August 7, 2012

Classic Free Will Experiment Wrong?

Anil Ananthaswamy, NewScientist

AP Photo

Advocates of free will can rest easy, for now. A 30-year-old classic experiment that is often used to argue against free will might have been misinterpreted.

In the early 1980s, Benjamin Libet, a neuroscientist at the University of California in San Francisco, used electroencephalography (EEG) to record the brain activity of volunteers who had been told to make a spontaneous movement. With the help of a precise timer that the volunteers were asked to read at the moment they became aware of the urge to act, Libet found there was a 200 millisecond delay, on average, between this urge and the movement itself.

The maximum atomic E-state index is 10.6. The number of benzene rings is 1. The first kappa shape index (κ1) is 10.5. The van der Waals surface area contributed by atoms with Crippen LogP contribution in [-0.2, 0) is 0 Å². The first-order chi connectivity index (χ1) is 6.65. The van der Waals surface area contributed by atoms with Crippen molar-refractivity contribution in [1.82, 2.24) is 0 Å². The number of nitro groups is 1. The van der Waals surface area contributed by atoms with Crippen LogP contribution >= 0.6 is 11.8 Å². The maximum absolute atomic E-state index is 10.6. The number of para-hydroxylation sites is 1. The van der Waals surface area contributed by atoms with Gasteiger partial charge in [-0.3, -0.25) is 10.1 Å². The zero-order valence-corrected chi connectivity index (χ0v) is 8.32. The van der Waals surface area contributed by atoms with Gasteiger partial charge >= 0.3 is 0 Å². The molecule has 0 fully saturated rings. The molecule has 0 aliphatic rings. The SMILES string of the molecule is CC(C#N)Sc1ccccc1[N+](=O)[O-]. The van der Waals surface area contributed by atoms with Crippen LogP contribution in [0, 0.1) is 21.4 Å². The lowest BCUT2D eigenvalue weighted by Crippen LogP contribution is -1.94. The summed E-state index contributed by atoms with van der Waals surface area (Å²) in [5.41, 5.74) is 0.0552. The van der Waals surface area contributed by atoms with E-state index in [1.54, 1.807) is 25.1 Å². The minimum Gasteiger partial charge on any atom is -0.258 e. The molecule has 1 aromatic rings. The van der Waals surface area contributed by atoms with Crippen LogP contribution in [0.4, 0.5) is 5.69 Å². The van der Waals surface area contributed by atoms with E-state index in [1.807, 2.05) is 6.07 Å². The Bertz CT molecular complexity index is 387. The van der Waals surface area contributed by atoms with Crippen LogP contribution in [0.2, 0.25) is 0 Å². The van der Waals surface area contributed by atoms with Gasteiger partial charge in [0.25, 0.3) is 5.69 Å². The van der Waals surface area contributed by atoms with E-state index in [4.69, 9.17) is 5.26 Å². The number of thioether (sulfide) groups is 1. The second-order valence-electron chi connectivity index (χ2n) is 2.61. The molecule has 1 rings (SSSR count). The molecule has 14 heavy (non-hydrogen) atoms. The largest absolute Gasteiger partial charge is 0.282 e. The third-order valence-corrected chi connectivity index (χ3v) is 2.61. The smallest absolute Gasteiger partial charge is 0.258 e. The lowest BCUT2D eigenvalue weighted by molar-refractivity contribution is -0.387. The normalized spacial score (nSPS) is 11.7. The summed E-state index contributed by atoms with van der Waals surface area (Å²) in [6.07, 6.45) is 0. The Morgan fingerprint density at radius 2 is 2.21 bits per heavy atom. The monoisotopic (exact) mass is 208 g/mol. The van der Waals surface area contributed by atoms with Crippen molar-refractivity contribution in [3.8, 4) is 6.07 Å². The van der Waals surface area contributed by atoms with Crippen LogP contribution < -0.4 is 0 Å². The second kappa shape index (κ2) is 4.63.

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TAGGED: Neuroscience, Free Will


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